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Toronto Star April 1, 2005. Page 4 of GTA section

Pot activists sound off at meeting
Police heckled at presentation

Assembly called to address grow ops

BETSY POWELL
CRIME REPORTER

A town hall meeting about illegal marijuana grow ops in Scarborough grew heated last night when activists supporting the legalization of cannabis challenged the information being presented by a parade of local politicians and police.

"This is becoming a joke," the exasperated moderator, a high school vice-principal, snapped at one point. One person heckled a presentation by drug squad Staff Insp. Dan Hayes as he warned of the potential dangers of grow ops and urged the standing-room-only crowd in a Scarborough church to push politicians for stiffer penalties for indoor pot growers who get caught.

The majority of grow ops Toronto police are uncovering are in Scarborough, where more than half of the 320 grow operations raided by police in 41 and 42 Divisions in 2004 were located, he said.

Other speakers included Councillor Norm Kelly (Ward 40, Scarborough-Agincourt) who said one unanticipated effect of grow ops is a revival of community spirit to fight them, while Bas Balkissoon (Ward 41, Scarborough Rouge-River) urged residents to "be nosy ...

"Don't be nice to your neighbour," Balkissoon said. "It's the only way we're going to drive them (grow ops) out of our area."

Community Safety and Correctional Services Minister Monte Kwinter said his government's "first step" in combatting indoor grow ops began yesterday with a second-reading debate on a proposed law that will, among other things, require building inspections of all homes after police have confirmed a grow op location.

After several outbursts, pot activist Dominic Cramer was given two minutes to make his pitch.

He said that while his organization does not support illegal grow ops, law enforcement and politicians are using scare tactics and lies to create hysteria about grow ops while ignoring prohibition's impact on their spiralling number. Only a regulated market and legalization will curb the proliferation, he told the crowd.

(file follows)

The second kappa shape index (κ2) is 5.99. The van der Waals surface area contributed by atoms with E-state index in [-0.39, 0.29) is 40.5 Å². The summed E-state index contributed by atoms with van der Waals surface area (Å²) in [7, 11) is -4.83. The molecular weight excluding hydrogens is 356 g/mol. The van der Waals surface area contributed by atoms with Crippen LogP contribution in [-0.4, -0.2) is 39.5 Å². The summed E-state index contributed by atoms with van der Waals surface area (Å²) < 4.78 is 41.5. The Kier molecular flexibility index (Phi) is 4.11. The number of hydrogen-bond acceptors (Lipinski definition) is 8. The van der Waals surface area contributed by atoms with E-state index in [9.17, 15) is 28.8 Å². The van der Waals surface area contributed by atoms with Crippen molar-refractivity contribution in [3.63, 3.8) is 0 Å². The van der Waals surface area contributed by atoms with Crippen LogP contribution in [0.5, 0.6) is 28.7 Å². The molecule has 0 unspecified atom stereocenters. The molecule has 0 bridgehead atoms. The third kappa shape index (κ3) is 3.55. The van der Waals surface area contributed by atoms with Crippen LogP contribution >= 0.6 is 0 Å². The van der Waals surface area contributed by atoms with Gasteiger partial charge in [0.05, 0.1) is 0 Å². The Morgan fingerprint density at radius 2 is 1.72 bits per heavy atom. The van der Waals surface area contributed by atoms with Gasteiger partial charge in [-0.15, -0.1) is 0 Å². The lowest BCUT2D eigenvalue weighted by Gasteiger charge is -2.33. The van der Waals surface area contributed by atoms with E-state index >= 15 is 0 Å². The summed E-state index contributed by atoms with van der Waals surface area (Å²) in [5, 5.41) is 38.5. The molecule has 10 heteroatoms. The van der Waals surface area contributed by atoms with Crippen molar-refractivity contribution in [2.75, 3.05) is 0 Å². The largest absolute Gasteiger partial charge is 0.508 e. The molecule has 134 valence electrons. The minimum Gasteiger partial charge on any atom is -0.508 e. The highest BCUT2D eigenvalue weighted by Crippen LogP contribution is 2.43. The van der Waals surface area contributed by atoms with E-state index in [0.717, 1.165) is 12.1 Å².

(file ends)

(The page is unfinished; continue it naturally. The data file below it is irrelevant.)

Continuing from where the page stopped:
Others had questions. A high school student named Mike wanted to know why last night's emphasis was on the "supply."

"I was wondering what you guys are doing to focus on the demand for this (pot), because that's probably where the problems are starting," he said.

None of the panellists responded immediately.

MP Jim Karygiannis (Scarborough-Agincourt) said he organized the meeting to give his constituents a chance to learn more about the problem of marijuana grow operations, to help them learn what to look for and to understand the importance of reporting their concerns directly to the police.

Last month, police criticized Karygiannis and Toronto Councillor Mike Del Grande (Ward 39, Scarborough-Agincourt), who also addressed the crowd, for conducting their own door-to-door crusade to weed out grow ops in Scarborough.




My few minutes on the mic:

"Hi, my name's Dominic Cramer and I'm here representing a group of concerned Canadian citizens including doctors, lawyers, police officers and other very upstanding folks, a group called the National Organization for the Reform of Marijuana Laws, NORML Canada.